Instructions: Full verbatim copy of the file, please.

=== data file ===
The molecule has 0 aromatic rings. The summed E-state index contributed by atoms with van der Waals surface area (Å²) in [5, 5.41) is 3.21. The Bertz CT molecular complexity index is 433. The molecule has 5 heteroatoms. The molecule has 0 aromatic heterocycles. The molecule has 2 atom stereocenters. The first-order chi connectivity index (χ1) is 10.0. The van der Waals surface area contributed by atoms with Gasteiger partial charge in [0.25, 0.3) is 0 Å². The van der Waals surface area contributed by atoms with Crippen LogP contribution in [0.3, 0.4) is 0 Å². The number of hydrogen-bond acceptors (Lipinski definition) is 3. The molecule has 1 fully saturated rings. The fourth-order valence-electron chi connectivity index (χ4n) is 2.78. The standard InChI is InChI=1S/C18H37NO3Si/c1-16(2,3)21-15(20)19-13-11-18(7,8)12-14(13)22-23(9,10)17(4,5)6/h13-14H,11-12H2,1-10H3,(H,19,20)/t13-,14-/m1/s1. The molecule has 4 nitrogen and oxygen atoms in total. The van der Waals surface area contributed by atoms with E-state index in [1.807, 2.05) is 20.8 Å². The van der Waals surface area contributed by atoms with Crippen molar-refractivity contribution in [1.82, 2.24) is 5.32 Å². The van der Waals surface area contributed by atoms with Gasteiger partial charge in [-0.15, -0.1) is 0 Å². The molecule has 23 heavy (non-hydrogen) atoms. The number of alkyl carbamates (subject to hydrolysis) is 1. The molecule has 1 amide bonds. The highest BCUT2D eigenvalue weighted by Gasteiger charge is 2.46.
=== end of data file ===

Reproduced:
The molecule has 0 aromatic rings. The summed E-state index contributed by atoms with van der Waals surface area (Å²) in [5, 5.41) is 3.21. The Bertz CT molecular complexity index is 433. The molecule has 5 heteroatoms. The molecule has 0 aromatic heterocycles. The molecule has 2 atom stereocenters. The first-order chi connectivity index (χ1) is 10.0. The van der Waals surface area contributed by atoms with Gasteiger partial charge in [0.25, 0.3) is 0 Å². The van der Waals surface area contributed by atoms with Crippen LogP contribution in [0.3, 0.4) is 0 Å². The number of hydrogen-bond acceptors (Lipinski definition) is 3. The molecule has 1 fully saturated rings. The fourth-order valence-electron chi connectivity index (χ4n) is 2.78. The standard InChI is InChI=1S/C18H37NO3Si/c1-16(2,3)21-15(20)19-13-11-18(7,8)12-14(13)22-23(9,10)17(4,5)6/h13-14H,11-12H2,1-10H3,(H,19,20)/t13-,14-/m1/s1. The molecule has 4 nitrogen and oxygen atoms in total. The van der Waals surface area contributed by atoms with E-state index in [1.807, 2.05) is 20.8 Å². The van der Waals surface area contributed by atoms with Crippen molar-refractivity contribution in [1.82, 2.24) is 5.32 Å². The van der Waals surface area contributed by atoms with Gasteiger partial charge in [-0.15, -0.1) is 0 Å². The molecule has 23 heavy (non-hydrogen) atoms. The number of alkyl carbamates (subject to hydrolysis) is 1. The molecule has 1 amide bonds. The highest BCUT2D eigenvalue weighted by Gasteiger charge is 2.46.